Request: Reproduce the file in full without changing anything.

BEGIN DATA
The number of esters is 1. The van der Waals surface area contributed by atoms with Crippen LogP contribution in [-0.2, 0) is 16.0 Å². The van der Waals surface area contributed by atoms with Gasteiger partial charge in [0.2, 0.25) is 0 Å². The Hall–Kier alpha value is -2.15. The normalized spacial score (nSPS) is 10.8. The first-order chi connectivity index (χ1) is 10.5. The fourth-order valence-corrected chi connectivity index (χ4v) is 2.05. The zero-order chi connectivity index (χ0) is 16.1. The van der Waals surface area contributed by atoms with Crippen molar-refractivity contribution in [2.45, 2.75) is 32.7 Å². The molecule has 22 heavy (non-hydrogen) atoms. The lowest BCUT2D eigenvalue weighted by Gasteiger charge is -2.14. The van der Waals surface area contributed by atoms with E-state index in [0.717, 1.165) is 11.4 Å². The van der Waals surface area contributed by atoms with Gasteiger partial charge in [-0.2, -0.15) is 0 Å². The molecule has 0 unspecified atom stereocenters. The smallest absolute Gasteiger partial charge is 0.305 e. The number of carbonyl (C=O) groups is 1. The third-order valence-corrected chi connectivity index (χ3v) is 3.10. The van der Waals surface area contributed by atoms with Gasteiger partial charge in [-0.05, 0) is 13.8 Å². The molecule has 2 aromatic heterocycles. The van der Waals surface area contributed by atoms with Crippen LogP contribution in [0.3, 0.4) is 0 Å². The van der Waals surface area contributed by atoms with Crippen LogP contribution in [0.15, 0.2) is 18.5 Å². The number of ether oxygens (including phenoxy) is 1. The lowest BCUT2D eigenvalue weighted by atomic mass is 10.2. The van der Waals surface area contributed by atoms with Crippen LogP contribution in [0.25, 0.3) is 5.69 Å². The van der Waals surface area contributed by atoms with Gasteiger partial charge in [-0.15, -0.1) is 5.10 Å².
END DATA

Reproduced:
The number of esters is 1. The van der Waals surface area contributed by atoms with Crippen LogP contribution in [-0.2, 0) is 16.0 Å². The van der Waals surface area contributed by atoms with Gasteiger partial charge in [0.2, 0.25) is 0 Å². The Hall–Kier alpha value is -2.15. The normalized spacial score (nSPS) is 10.8. The first-order chi connectivity index (χ1) is 10.5. The fourth-order valence-corrected chi connectivity index (χ4v) is 2.05. The zero-order chi connectivity index (χ0) is 16.1. The van der Waals surface area contributed by atoms with Crippen molar-refractivity contribution in [2.45, 2.75) is 32.7 Å². The molecule has 22 heavy (non-hydrogen) atoms. The lowest BCUT2D eigenvalue weighted by Gasteiger charge is -2.14. The van der Waals surface area contributed by atoms with E-state index in [0.717, 1.165) is 11.4 Å². The van der Waals surface area contributed by atoms with Gasteiger partial charge in [-0.2, -0.15) is 0 Å². The molecule has 0 unspecified atom stereocenters. The smallest absolute Gasteiger partial charge is 0.305 e. The number of carbonyl (C=O) groups is 1. The third-order valence-corrected chi connectivity index (χ3v) is 3.10. The van der Waals surface area contributed by atoms with Gasteiger partial charge in [-0.05, 0) is 13.8 Å². The molecule has 2 aromatic heterocycles. The van der Waals surface area contributed by atoms with Crippen LogP contribution in [0.3, 0.4) is 0 Å². The van der Waals surface area contributed by atoms with Crippen LogP contribution in [0.15, 0.2) is 18.5 Å². The number of ether oxygens (including phenoxy) is 1. The lowest BCUT2D eigenvalue weighted by atomic mass is 10.2. The van der Waals surface area contributed by atoms with Crippen LogP contribution in [0.25, 0.3) is 5.69 Å². The van der Waals surface area contributed by atoms with Gasteiger partial charge in [-0.15, -0.1) is 5.10 Å².